Reading the letters, Naomi is transported back to that time period. After the Japanese bombing of Pearl Harbor on December 7, 1941, fear of attack and invasion by the enemy increased. Led by Ian MacKenzie, the federal cabinet minister from British Columbia, officials on the west coast called for the Canadian government to take action against anyone with Japanese ancestry. Responding to the pressure, the government designated a 100-mile strip along the coast as a "protected area." All people of Japanese ancestry who lived there were to be relocated, beginning with the men. They were all considered security risks, even if they were naturalized citizens or born and raised in Canada. Some families found sponsors further inland who offered to let them live with them. The rest were sent by the government to internment camps in "ghost towns," desolate abandoned areas where there was no electricity, no running water, and only minimal sanitation. Those unable to leave in time were rounded up and sent to Hastings Park, exhibition grounds that had been converted into holding areas where people were detained until they could be sent on to forced labor camps and concentration camps in the interior of the province.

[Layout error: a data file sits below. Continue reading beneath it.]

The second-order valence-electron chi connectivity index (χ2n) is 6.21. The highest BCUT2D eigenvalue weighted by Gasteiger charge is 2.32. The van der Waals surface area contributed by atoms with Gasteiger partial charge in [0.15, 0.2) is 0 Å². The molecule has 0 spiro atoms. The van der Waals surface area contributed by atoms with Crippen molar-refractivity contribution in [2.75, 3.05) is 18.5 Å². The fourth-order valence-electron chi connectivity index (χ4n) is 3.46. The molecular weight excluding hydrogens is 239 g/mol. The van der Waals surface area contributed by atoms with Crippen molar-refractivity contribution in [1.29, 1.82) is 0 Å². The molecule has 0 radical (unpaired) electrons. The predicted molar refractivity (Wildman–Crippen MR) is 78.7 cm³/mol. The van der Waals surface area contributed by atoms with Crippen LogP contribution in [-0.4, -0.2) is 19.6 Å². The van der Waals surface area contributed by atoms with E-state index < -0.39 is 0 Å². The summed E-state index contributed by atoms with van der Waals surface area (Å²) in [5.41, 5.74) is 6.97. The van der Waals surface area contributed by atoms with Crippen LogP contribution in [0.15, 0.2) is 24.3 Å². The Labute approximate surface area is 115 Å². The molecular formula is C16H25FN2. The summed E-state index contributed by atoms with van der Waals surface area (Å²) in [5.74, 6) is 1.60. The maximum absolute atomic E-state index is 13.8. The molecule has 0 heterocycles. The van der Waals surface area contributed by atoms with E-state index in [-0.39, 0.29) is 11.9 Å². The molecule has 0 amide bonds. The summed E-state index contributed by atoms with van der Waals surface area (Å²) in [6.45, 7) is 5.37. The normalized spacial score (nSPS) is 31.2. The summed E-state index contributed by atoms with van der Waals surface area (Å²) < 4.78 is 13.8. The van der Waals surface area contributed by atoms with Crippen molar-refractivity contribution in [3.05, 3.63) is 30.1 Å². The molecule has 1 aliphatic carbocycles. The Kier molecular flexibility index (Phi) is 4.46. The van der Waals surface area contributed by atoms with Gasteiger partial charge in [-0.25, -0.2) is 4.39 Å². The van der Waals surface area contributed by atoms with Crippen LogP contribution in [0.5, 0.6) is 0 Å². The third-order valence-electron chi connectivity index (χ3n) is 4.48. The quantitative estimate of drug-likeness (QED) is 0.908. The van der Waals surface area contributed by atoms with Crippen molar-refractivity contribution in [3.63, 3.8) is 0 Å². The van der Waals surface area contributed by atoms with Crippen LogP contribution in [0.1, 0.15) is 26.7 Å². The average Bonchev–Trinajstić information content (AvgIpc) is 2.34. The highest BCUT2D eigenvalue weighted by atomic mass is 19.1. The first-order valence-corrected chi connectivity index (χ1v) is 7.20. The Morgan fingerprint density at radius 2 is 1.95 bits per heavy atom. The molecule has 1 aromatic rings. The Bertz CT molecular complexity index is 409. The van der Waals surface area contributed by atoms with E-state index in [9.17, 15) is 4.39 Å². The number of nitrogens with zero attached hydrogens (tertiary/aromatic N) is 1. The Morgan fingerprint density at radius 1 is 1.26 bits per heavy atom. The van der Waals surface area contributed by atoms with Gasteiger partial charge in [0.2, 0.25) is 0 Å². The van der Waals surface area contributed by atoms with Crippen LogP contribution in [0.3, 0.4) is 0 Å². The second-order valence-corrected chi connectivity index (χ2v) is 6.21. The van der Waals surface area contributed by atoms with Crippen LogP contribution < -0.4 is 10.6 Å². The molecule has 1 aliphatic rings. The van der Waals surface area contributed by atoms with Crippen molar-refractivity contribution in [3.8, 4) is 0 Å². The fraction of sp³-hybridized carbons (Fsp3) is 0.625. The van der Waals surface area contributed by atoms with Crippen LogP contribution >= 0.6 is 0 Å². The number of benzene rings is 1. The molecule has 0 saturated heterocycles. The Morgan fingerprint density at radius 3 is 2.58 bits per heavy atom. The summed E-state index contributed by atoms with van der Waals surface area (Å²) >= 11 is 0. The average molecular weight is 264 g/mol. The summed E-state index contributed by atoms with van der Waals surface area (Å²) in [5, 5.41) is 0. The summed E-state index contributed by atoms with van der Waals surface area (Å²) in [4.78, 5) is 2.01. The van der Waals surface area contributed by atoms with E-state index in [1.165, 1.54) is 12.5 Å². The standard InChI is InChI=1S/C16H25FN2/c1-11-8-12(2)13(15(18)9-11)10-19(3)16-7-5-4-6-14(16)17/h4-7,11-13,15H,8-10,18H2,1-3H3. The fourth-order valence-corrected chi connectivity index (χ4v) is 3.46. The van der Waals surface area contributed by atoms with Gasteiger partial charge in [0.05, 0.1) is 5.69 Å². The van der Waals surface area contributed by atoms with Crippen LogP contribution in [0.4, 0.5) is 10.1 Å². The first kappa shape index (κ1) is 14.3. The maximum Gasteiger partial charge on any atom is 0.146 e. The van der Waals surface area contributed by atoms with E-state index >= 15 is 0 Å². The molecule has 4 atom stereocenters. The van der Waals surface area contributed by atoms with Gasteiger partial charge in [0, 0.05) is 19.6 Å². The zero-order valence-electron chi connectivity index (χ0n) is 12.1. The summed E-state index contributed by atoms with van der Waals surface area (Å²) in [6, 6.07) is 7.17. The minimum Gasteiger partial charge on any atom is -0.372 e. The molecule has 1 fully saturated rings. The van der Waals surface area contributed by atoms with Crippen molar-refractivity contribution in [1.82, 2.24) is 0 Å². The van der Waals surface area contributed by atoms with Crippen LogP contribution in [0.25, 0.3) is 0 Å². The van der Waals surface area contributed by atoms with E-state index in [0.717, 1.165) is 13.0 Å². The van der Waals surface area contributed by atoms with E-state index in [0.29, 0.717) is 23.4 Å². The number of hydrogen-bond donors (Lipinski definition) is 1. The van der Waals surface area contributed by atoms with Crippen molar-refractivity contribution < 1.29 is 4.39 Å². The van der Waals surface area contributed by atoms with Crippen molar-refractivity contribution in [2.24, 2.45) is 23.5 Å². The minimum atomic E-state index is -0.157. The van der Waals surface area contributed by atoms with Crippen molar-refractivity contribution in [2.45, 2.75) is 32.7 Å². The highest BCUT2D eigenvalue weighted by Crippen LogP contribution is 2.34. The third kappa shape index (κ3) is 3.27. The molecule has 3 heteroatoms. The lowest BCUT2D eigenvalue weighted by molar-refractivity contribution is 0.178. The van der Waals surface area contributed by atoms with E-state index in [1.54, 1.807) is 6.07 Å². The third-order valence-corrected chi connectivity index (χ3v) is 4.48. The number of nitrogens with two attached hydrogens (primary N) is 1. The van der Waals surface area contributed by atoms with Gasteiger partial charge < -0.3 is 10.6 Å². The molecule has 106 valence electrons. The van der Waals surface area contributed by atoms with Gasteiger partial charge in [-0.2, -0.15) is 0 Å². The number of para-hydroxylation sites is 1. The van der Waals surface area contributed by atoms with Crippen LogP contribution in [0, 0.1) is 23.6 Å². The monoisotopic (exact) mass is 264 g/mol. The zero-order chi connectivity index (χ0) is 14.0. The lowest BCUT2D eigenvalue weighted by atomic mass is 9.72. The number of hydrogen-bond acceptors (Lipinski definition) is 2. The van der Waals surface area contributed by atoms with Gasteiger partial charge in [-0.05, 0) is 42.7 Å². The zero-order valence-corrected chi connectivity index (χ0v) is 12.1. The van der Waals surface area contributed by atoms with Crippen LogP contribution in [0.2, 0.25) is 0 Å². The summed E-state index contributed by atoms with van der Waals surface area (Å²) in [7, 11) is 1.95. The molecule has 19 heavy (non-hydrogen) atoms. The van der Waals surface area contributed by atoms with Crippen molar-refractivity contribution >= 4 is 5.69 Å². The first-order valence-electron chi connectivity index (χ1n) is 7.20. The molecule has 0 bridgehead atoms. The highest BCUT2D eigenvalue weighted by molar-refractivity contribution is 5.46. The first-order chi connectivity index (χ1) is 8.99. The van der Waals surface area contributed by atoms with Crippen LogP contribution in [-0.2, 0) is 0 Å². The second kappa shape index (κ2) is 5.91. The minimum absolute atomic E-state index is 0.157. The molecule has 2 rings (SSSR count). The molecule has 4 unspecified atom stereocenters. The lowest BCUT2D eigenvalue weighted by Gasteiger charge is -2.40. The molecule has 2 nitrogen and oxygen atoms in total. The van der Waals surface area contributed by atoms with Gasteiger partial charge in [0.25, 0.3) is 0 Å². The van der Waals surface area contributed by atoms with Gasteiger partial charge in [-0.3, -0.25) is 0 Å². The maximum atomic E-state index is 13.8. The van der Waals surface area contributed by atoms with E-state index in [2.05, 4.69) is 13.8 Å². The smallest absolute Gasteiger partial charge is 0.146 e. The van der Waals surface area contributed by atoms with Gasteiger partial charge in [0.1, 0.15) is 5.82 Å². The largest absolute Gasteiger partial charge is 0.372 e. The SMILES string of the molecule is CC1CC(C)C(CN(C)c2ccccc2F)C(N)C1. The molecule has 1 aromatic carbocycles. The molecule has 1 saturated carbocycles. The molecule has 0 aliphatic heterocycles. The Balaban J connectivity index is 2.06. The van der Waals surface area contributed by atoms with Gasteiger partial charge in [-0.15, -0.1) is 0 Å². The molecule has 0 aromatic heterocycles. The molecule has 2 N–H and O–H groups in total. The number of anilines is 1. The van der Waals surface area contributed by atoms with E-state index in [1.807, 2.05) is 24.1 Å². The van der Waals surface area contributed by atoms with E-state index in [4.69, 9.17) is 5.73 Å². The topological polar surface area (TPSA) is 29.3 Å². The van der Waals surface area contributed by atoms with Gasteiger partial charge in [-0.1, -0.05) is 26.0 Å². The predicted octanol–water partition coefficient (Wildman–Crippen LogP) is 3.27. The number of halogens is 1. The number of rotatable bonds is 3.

The letters once again transport Naomi to her past. The Kato and Nakane families are caught up in this nightmare of relocation. Early on in her letters, Emily reports that Japanese-run newspapers have been shut down, and that Japanese families are not allowed to have radios. This is a way of erasing or preventing public memory. Their boats and cars are confiscated, and their business licenses are suspended. Everyone is forced to register, and the Nisei are labeled as "enemy aliens." Their citizenship is revoked, and a dusk-to-dawn curfew is put in place for all Japanese Canadians. Worse, round-ups and deportations begin. Grandmother and Grandfather Nakane, who were on a trip at the time, are caught in one of the round-ups and sent to the Pool, a prison within Hastings Park where people are crammed like livestock into filthy quarters that lack even the most basic necessities. Grandfather Nakane dies, and Emily later sees Grandmother Nakane wasting away in squalid conditions.